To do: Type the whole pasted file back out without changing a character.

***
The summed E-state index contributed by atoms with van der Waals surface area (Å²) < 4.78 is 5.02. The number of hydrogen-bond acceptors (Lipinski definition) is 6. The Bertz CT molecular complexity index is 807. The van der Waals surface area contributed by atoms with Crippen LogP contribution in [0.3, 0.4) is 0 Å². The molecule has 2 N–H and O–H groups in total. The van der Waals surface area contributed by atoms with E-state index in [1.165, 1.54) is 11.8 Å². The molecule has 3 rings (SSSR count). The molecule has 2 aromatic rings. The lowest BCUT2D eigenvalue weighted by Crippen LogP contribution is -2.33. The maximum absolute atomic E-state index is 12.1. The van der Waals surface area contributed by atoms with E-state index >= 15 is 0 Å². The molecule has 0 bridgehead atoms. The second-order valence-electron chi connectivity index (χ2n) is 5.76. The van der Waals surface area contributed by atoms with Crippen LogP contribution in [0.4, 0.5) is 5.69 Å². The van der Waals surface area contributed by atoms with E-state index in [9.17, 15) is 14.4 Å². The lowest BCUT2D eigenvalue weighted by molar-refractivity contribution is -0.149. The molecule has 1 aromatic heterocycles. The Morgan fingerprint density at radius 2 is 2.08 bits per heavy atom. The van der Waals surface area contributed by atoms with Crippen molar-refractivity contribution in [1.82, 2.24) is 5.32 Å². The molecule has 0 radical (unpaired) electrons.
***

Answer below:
The summed E-state index contributed by atoms with van der Waals surface area (Å²) < 4.78 is 5.02. The number of hydrogen-bond acceptors (Lipinski definition) is 6. The Bertz CT molecular complexity index is 807. The van der Waals surface area contributed by atoms with Crippen LogP contribution in [0.3, 0.4) is 0 Å². The molecule has 2 N–H and O–H groups in total. The van der Waals surface area contributed by atoms with E-state index in [1.165, 1.54) is 11.8 Å². The molecule has 3 rings (SSSR count). The molecule has 2 aromatic rings. The lowest BCUT2D eigenvalue weighted by Crippen LogP contribution is -2.33. The maximum absolute atomic E-state index is 12.1. The van der Waals surface area contributed by atoms with E-state index >= 15 is 0 Å². The molecule has 0 bridgehead atoms. The second-order valence-electron chi connectivity index (χ2n) is 5.76. The van der Waals surface area contributed by atoms with Crippen LogP contribution in [0.4, 0.5) is 5.69 Å². The van der Waals surface area contributed by atoms with E-state index in [9.17, 15) is 14.4 Å². The lowest BCUT2D eigenvalue weighted by molar-refractivity contribution is -0.149. The molecule has 1 aromatic heterocycles. The Morgan fingerprint density at radius 2 is 2.08 bits per heavy atom. The van der Waals surface area contributed by atoms with Crippen molar-refractivity contribution in [1.82, 2.24) is 5.32 Å². The molecule has 0 radical (unpaired) electrons.